It is […] interesting to note a peculiar tendency among many economic theorists. A theorist will sweat long and hard on a problem, finally achieving a new insight previously unknown to economists. The theorist then assumes that the agents in a theoretical model act as if they also understood this new insight. In assuming that the agents in the economy intuitively grasp what it took so long to work out, the theorist is either showing uncharacteristic modesty and generosity, or is guilty of ascribing too much rationality to the agents in his model.
Richard Thaler, ‘Anomalies: The Winner’s Curse’, Journal of Economic Perspectives, vol. 2, no. 1 (1988), p. 200
I have also no difficulties saying that my welfare level is positive, zero, or negative. When I am neither enjoying nor suffering, my welfare is zero. Thus, the value of my welfare is a fully cardinal quantity unique up to a proportionate transformation. I am also sure that I am not bestowed by God or evolution to have this special ability of perceiving the full cardinality (both intensity and the origin) of both my welfare and preference levels. In fact, from my daily experience, observation, and conversation, I know that all people (including ordinalist economists) have this ability, except that economists heavily brainwashed by ordinalism deny it despite actually possessing it. This denial is quite incredible. If your preference is really purely ordinal, you can only say that you prefer your present situation (A) to that plus an ant bite (B) and also prefer the latter to being bodily thrown into a pool of sulphuric acid (C). You cannot say that your preference of A over B is less than your preference of B over C. Can you really believe that!
Yew‐Kwang Ng, ‘A Case for Happiness, Cardinalism, and Interpersonal Comparability’, The Economic Journal, vol. 107, no. 445 (November, 1997), p. 1852
When Robert Barro and I were at a conference together years ago, I said that the difference between our models was that he assumed that the agents in his model were as smart as he was, and I assumed they were as dumb as I am. Barro agreed.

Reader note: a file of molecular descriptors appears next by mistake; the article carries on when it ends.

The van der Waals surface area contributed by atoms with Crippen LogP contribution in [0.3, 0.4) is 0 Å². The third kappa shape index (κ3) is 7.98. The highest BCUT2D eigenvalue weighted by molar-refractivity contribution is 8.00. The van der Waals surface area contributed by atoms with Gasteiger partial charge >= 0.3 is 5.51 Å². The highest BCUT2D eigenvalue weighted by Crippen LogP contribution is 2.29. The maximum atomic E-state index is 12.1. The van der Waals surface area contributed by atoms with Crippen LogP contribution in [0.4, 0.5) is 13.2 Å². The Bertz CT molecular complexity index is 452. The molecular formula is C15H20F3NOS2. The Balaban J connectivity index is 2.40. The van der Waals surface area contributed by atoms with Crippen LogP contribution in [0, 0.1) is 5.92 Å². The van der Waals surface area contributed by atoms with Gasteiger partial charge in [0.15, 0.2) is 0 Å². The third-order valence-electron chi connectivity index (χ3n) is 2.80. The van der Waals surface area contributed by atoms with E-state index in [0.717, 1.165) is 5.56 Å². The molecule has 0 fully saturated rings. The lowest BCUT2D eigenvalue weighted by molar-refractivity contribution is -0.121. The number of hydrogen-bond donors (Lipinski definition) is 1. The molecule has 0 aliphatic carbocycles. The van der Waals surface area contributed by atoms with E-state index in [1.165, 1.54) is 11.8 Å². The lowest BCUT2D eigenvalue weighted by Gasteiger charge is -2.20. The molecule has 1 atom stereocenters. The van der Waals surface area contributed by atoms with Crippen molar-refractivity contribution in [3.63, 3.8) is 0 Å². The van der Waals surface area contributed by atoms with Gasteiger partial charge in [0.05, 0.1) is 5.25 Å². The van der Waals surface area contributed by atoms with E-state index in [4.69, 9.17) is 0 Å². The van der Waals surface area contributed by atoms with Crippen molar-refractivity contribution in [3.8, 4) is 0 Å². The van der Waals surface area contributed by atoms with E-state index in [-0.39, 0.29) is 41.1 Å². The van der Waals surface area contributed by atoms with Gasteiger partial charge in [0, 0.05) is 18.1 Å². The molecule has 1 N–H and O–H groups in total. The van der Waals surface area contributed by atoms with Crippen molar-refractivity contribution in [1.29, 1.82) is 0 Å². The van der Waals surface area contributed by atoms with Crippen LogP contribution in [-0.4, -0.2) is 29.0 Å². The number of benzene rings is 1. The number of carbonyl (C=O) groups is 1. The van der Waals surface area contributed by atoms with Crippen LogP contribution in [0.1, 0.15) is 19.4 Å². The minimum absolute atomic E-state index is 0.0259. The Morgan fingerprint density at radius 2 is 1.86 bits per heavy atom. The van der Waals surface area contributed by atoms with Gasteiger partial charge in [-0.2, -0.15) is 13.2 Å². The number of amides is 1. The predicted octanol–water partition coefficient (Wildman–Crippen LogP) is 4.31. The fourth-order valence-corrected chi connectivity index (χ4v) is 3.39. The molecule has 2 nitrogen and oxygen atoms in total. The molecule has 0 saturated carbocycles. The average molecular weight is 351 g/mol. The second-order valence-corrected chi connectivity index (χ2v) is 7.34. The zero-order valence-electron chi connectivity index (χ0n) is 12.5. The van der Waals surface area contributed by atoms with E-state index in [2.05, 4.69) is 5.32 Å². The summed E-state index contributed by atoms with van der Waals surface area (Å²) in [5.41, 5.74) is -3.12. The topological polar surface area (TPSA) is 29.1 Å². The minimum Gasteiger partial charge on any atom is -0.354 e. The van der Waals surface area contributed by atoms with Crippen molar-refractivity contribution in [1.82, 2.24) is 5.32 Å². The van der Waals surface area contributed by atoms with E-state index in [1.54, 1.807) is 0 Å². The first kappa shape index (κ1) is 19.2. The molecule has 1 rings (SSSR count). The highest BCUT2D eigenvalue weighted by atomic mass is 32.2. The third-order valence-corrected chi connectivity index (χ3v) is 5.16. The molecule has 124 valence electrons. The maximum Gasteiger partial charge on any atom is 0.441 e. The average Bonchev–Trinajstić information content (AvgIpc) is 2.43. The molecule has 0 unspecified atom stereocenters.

Richard Thaler, Misbehaving: The Making of Behavioral Economics, New York, 2015, p. 97
A leader of still another type might be mentioned here, Carlyle. For economists he is one of the most important and most characteristic figures in the cultural panorama of that epoch—standing in heroic pose, hurling scorn at the materialistic littleness of his age, cracking a whip with which to flay, among other things, our Dismal Science. This is how he saw himself and how his time saw and loved to see him. Completely incapable of understanding the meaning of a theorem, overlooking the fact that all science is ‘dismal’ to the artist, he thought he had got hold of the right boy to whip. A large part of the public applauded, and so did some economists who understood no more than he did what a ‘science’ is and does.
Joseph Schumpeter, History of Economic Analysis, London, 1954, pp. 386-387
Economic science […], if it be a science, differs from other sciences in this, that there is no inevitable advance from less to greater certainty; there is no ruthless tracking down of truth which, once unbared, shall be truth to all times to the complete confusion of any contrary doctrine.
Alexander Gray, The Development of Economic Doctrine: An Introductory Survey, London, 1931, p. 12
Early in life I had three ambitions: to be the greatest economist in the world, the greatest horseman in Austria, and the best lover in Vienna.
Joseph Schumpeter, quoted in Richard Swedberg, Schumpeter: a Biography, Princeton, New Jersey, 1991
[S]ome companies have scarcity power and can set prices that are far above their true cost, which is where they would be in a competitive market. This is why economists believe there’s an important difference between being in favour of markets and being in favour of business, especially particular businesses. A politician who is in favour of markets believes in the importance of competition and wants to prevent businesses from getting too much scarcity power. A politician who’s too influenced by corporate lobbyists will do exactly the opposite.
Tim Harford, The Undercover Economist, London, 2006, p. 78
[T]he gross national product does not allow for the health of our children, the quality of their education, or the joy of their play. It does not include the beauty of our poetry or the strength of our marriages, the intelligence of our public debate or the integrity of our public officials. It measures neither our wit nor our courage, neither our wisdom nor our learning, neither our passion nor our devotion to our country.
It measures everything, in short, except that which makes life worthwhile. And it can tell us everything about America—except why we are proud that we are Americans.
Robert Kennedy, speech delivered at the University of Kansas at Lawrence, March 18, 1968
Nearly all modern economic theories of politics begin by assuming that the typical citizen understands economics and votes accordingly—at least on average. […] In stark contrast, introductory economics courses still tacitly assume that students arrive with biased beliefs, and try to set them straight, leading to better policy. […]
What a striking situation: As researchers, economists do not mention systematically biased economic beliefs; as teachers, they take their existence for granted.
Bryan Caplan, The Myth of the Rational Voter: Why Democracies Choose Bad Policies, Princeton, 2007, p. 13